Friday, November 12, 2010

One Nation

In honor of Veteran's Day I post this excerpt published in 2007 at Hot-Psychology.


When I worked in a public inner city school, we had a diverse ethnic population. One day, I received a new student from Thailand into my preschool class. I listened to a group of children at the playdough table discussing the new girl. One of the children said, “I think she is Chinese like me.”

“No, she is maybe from my country. Her hair is black like my hair,” said a little girl from Eritrea, Africa. Another child chimed in, “I know! She is Vietnamese; her eyes look like mine.”

I sat quietly and listened as the children continued their debate. It reminded me of times I have been in group situations. I attend educational seminars and I also facilitate at these events. I begin by asking teachers to observe other people in the room for a few minutes, and then I ask them to share what they have discovered. They usually do a head count and tell me how many people are in attendance. Typically, one by one they will begin to dissect the group by ethnicity, gender, age, hair color, even clothing. They seem confused when I smile and remain silent. I do not respond until the last observation is voiced. They are amazed when I make my own observations: “You are all human beings, all or most of you have hair, and you have eyes with which to see my teaching materials. All of you have ears with which to listen intently and learn something that you might impart to others. You are all able to speak, ask questions and share your information with me. Every single one of you have feelings that can be hurt or bolstered by what I say and do as your group leader.” They nod in agreement; most understand that I am trying to demonstrate the profound effect each of us has on others. I ask them to ponder a question: why is it that when we walk into a group, we immediately see our differences? The answer is simple; it is human nature to be a bit egocentric and ethnocentric. I remind them to treat others as they would want to be treated - with respect and compassion.

Nine years ago, I attended my grandson’s preschool graduation. The children pledged allegiance to the flag and sang a patriotic song. A nice gesture, perhaps a policy instituted after 9/11, not necessarily part of a typical preschool curriculum, I thought to myself as the kids sang memorized words. I wondered exactly what the youngsters understood as they belted out unfamiliar phrases: “My Country ‘t is of Thee, sweet land of liberty … let freedom ring.”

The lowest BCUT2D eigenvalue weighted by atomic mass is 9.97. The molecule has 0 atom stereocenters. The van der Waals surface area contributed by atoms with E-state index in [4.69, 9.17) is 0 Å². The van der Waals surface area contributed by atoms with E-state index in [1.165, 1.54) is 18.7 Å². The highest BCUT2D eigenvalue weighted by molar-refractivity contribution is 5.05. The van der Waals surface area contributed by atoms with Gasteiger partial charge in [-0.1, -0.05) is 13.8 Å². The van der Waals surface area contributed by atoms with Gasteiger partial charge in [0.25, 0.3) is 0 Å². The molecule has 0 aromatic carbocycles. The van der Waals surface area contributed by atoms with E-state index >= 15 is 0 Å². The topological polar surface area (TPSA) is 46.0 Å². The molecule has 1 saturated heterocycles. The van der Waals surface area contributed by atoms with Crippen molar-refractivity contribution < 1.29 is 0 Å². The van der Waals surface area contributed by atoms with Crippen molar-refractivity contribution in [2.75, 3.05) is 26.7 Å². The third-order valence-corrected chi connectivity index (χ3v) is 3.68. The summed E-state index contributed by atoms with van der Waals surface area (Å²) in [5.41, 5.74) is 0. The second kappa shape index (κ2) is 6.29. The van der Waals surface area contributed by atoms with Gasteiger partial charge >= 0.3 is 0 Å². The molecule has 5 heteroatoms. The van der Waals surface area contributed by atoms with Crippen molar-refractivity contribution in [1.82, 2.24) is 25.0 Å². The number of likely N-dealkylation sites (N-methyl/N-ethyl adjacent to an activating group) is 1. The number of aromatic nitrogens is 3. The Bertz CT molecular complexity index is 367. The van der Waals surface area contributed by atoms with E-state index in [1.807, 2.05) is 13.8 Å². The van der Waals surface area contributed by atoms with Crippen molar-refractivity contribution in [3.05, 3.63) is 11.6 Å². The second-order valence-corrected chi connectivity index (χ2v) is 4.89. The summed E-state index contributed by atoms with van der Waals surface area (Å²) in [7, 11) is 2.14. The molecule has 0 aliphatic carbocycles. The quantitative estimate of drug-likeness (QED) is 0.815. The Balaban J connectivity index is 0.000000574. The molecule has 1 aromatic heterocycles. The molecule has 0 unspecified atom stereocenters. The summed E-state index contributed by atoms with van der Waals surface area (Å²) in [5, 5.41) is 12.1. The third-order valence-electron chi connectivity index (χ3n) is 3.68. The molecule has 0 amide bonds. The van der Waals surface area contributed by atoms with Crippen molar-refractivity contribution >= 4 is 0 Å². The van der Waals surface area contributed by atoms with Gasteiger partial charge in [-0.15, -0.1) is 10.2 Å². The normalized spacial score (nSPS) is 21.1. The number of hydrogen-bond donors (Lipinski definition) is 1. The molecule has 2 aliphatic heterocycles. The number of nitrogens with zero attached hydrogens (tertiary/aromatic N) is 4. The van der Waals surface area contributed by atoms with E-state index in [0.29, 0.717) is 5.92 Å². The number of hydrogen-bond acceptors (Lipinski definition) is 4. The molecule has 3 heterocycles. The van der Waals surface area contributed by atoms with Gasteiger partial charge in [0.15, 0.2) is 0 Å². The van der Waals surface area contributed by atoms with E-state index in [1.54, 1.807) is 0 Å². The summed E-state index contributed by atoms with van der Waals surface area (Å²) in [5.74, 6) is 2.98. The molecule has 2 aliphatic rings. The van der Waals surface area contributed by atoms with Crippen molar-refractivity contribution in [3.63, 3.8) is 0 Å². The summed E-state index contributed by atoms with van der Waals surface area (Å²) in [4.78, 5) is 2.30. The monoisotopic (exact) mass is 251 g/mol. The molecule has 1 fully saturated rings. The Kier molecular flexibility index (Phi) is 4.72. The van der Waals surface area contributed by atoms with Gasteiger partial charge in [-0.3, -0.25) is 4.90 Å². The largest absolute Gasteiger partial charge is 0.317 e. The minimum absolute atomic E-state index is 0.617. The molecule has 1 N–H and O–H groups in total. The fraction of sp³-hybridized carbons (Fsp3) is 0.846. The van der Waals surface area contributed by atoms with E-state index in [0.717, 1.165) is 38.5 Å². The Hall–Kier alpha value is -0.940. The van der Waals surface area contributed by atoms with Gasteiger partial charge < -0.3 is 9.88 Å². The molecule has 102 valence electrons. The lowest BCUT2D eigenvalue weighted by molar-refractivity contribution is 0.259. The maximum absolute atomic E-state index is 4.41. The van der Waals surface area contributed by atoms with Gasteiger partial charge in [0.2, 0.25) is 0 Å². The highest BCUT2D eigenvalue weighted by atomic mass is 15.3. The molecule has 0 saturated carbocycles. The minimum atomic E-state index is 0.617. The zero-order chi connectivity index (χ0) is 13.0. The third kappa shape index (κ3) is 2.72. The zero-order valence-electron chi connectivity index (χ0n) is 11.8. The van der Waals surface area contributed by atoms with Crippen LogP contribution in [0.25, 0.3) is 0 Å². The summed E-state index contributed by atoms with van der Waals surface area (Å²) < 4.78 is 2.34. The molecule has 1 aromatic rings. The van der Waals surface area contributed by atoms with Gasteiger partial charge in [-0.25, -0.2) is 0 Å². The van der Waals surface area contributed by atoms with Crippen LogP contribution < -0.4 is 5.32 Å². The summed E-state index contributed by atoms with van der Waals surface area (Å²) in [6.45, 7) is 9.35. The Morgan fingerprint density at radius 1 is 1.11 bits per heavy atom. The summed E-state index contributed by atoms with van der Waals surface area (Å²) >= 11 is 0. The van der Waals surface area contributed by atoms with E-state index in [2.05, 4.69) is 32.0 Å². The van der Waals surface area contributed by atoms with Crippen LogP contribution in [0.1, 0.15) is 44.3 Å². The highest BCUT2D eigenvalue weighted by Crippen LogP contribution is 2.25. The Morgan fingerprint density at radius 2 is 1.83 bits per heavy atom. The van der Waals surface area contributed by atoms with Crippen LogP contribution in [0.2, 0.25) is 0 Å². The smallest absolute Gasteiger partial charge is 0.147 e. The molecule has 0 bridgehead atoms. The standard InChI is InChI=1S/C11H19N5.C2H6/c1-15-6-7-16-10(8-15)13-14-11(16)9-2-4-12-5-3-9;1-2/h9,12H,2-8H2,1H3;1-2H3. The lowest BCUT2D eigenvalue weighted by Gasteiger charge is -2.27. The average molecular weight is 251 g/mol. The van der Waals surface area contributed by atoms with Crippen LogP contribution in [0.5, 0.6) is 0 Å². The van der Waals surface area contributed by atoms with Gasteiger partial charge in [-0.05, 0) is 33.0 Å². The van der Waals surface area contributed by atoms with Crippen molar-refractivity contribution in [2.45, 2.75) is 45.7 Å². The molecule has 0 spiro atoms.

I remembered that child in my own classroom who said, “You guys are all wrong! I know what she is; she’s JUST a girl.”

If only we could all see one another as just a boy or girl, just a man or woman. After all, people are people. It’s not skin color, ethnicity or religion that makes one bad or good; it’s their actions.

Now, I completely understand why my grandson’s teacher taught her students the Pledge of Allegiance and that patriotic song. We do live in one nation, under God...

As Americans practice their constitutional rights to freedom of expression we unite on different sides of the immigration issue. Our country - land of the free and home of the brave - stands divided. Our government needs to get some things straightened out. In the meantime, we should all try to treat others as we want to be treated.


Lynn said...

Nice post Linda!

Karen Lange said...

Yes we should. Things would be a lot more pleasant if this were the case all the time.
Happy weekend,

Chatty Crone said...

WOuldn't that be a wonderful world if we did that? sandie

Anonymous said...

Oh, Linda--this reminds me so much of my middle child's 3rd birthday. She very much wanted a particular doll that was advertised as being able to do something--walk or talk or something (I can't remember). Anyway, it came in two versions: African American and Caucasian. When Beth opened that present, she was so disappointed, she began to cry. "I wanted the one who looks like me!" she said. We were baffled until we realized the one who "looked like her" was the African American doll because she had dark brown eyes and curly hair, like Beth's. The light-skinned doll had blue eyes and straight blonde hair. Beth had focused on what she had in common with the brown-eyed doll, rather than what was different. Out of the mouths of babes! Of course, we exchanged the doll the next day.

Linda O'Connell said...

Thanks for your comments Lynn, Karen and Sandie.

Linda O'Connell said...

That is a sweet story about your daughter. Kids can teach adults a thing or two sometimes.

Sioux Roslawski said...

What a great post. During my early years of teaching my parents would ask, "How many white kids are in your class?" (I was teaching at a school with a predominantly African-American population) and I would have to visualize my class, student by student, and count them off in my head. My parents stopped asking; to me, they are just students.